Alternate recipe:

Brutal, eh? I was also given a modern recipe written by some guy named C.J.J. Berry.... Here goes this one...

 

"Take a few pieces of _cooked_ chicken and a few chicken bones (approx one tenth of the edible portion of the bird) well crushed or minced.

 

Also take half of pound of raisins, a very little mace, and one or maybe two cloves. Add all these ingrediants to half a bottle of string country white wine. Soak for 24 hrs. Then make on gallon of beer as follows:

 

1 lb Malt extract

1 Oz Hops

1/2 lb demerarra sugar

1 gallon water

Yeast and nutrient

 

Add the whole of the chicken mixture to the beer at the end of the second day. Fermentation will last six or seven days longer than usual and the ale should be matured at least one month in the bottle. This cock ale is of the barley wine type.

 

That taken from http://hbd.org/brewery/cm3/recs/13_23.html

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I wonder what that stuff tastes like - chicken?

 

 

Here is one review:

 

Well, after two months of stewing bottle conditioning, how did it go? Given that it was a drink favoured by the infirm, we set our best enfeebled tasters to the task.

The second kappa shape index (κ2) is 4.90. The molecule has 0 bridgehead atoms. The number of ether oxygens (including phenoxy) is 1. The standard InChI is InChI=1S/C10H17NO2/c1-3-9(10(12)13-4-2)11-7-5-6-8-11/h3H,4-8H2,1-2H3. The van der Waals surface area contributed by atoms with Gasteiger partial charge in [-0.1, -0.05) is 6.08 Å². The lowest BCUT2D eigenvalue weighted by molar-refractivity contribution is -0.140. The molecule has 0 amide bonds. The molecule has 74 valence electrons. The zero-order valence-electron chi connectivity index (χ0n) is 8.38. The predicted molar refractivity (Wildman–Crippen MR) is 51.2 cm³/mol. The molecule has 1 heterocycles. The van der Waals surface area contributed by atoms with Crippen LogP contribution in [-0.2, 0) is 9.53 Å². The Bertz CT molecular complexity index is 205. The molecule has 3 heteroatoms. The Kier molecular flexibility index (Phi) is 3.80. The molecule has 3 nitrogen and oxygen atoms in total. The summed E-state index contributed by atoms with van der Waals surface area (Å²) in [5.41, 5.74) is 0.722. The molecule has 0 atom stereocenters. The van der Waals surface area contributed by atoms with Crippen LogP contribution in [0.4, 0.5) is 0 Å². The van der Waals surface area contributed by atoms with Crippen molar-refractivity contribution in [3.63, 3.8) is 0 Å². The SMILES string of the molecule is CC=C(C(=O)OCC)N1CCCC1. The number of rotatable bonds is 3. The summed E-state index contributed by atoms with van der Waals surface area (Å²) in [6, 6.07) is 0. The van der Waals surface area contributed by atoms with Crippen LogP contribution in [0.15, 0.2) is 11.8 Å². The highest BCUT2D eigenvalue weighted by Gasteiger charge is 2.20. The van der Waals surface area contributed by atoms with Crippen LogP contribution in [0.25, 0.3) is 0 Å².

The first impression in the glass is unbelievable clarity. We’ve never seen an un-fined beer this clear in less than six or seven months in the bottle. Even the independent judge who has been around a lot of homebrew commented. The nose is fresh hay, the mouth feel is crisp and slightly dry at the front with the burnt taste of the sherry in the mid-taste. The after-taste has hints of the spice and fruit and the finish is big alcohol and a slight hint of oiliness which limits the dryness. The initial flatness from one month in has gone, leaving a very drinkable drop. As a liqueur ale, it is for sipping rather than quaffing.

 

We had to unleash it at the conferention in the brewing competition. It didn’t win its category, but did get some good comments from the judges and other competitors. A few people are now interested in making their own, which was the point all along.

 

So, apparently it DOESN'T taste like chicken.

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On the subject of chicken, my late wife came up with this one. -- GIT

 

Pollo de Maria -- by Mary Stabler

 

I skinless, boneless chicken breast per serving

Whole green chilies, 1 per chicken piece (Anaheim chilies are generally the mildest

Strips of mild Mexican Velveeta cheese, 1 strip per chicken piece

2 well-beaten eggs

Finely crushed soda cracker crumbs, Ritz crackers work OK too

Flour

 

Place the chicken breast between two pieces of plastic wrap. Look closely at the chicken; there will be a sort of a skin side and the side that was attached to the ribs. Make sure that the "skin" side is down. Using a meat hammer, small tooth side, gently pound the chicken until it is as thin as possible. Be careful not to pound holes in the chicken